Romani Internationalism and the World Roma Congress

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Last month, a harrowing video emerged of a police officer kneeling on the neck of a 46-year-old man. He pleads and writhes for 6 long minutes before suffocating to death. Despite the striking coincidence in circumstance, the victim was not George Floyd. He was Stanislav Tomáš, the most recent Romani victim of police brutality in Europe and this time at the hands of Czech police. Official responses have ranged from the shocking to the silent. Czech authorities immediately defended the actions of the police, tweeting ‘No Czech George Floyd’, and claiming the actions of the police were proportionate to his apparent criminality. Meanwhile, grassroots solidarity protests have arisen across Europe to demand justice. 

The killing of Stanislav Tomáš is not an outlier. It is a tragedy nestled within a general trend of structural socio-economic discrimination and violence inflicted by a general populace whipped up into fascistic frenzies. This is now common across the entire continent. Stanislav’s case is tragically typical: a murdered Roma man from a community that struggles from discrimination in access to education, employment, sanitation, infrastucture and housing—effectively ghettoised. Stansilav was purportedly homeless at the time of his death. 

From Italy’s Matteo Salvini calling for “a mass cleansing street by street, piazza by piazza to anti-Roma pogroms already taking place in France, North Macedonia, Romania, Hungary, Slovakia and Bulgaria, a contemporary Far-Right international coalition has been waging an escalating, popular war on Roma across the continent since the collapse of Communism. This is inextricably linked with the almost universally dire economic condition of the Romani people. With the withdrawal of welfare safety nets and states implementing a regime of welfare chauvinism, Romani communities are deemed a lumpen, unproductive surplus population. As has been noted elsewhere in interdisciplinary academic circles, we have seen a biopolitical shift from the “making live”, hegemonic within the pre-neoliberal global political economy, to the “letting die” of surplus labour in contemporary capitalism. The empirical example of the condition of the European Roma population evidences this shift.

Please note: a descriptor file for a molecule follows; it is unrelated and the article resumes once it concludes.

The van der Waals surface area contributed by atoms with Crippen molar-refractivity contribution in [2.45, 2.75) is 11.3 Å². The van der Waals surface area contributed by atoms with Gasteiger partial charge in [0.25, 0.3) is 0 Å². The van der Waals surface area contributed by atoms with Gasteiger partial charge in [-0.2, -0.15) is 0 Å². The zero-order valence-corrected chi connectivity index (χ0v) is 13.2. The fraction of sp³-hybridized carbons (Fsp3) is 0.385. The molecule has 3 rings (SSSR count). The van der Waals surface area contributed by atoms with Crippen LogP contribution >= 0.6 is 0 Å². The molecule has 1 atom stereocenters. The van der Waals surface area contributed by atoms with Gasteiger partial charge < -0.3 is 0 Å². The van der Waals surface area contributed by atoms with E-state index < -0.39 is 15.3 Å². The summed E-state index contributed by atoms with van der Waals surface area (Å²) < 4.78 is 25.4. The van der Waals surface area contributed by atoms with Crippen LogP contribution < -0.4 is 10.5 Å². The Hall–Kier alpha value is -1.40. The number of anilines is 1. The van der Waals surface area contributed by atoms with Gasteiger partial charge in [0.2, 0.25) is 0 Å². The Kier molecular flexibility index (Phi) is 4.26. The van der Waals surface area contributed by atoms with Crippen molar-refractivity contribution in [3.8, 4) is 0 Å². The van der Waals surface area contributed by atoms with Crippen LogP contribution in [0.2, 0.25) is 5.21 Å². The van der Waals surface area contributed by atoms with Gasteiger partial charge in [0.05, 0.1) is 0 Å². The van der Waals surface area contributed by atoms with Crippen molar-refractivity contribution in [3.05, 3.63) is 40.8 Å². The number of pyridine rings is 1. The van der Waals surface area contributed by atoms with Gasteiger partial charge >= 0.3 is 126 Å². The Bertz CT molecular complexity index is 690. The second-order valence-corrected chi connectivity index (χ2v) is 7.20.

Devastatingly, we are yet to see any coordinated, political mass movement of scale among Europe’s Roma population in response to this trend. Romani people, spanning the entire continent, require a collective political movement with the purpose of mobilising and organising fellow Roma for the defence of their communities based on demands for collective emancipation from the combined threats of mob violence, police brutality and mass poverty. 

There have been many instances of organising among Romani activists throughout history, even in the darkest and most hopeless of places. One movement in particular, however, has proven itself capable of mobilising the Roma masses toward collective action. This unlikely, unique and under-appreciated movement was named the World Romani Congress (WRC).

On a mid-Spring weekend in April 1971, a motley crew of delegates representing 23 nations, spanning 4 continents, from both sides of the Iron Curtain met in Cannock House, then a small suburban boarding school in London. This meeting was convened to affirm a common identity among one of Europe’s largest and oldest diaspora: the Romani people. Funded and facilitated by the movement for non-aligned nations, with India and socialist Yugoslavia taking leading roles, it had to contend with a lack of common culture, a shared language of many variants that only half of them could speak and a very elusive wish for unity. 

By the end of the weekend there was an agreed common flag, an anthem, a national day and a shared political project for self-determination and collective civil rights. However, as will be explored, this was not a copy-and-paste national liberation project that adopted the nationalist templates of the enlightenment. It consisted of a declaration of nationhood without borders and no claim to a national territory.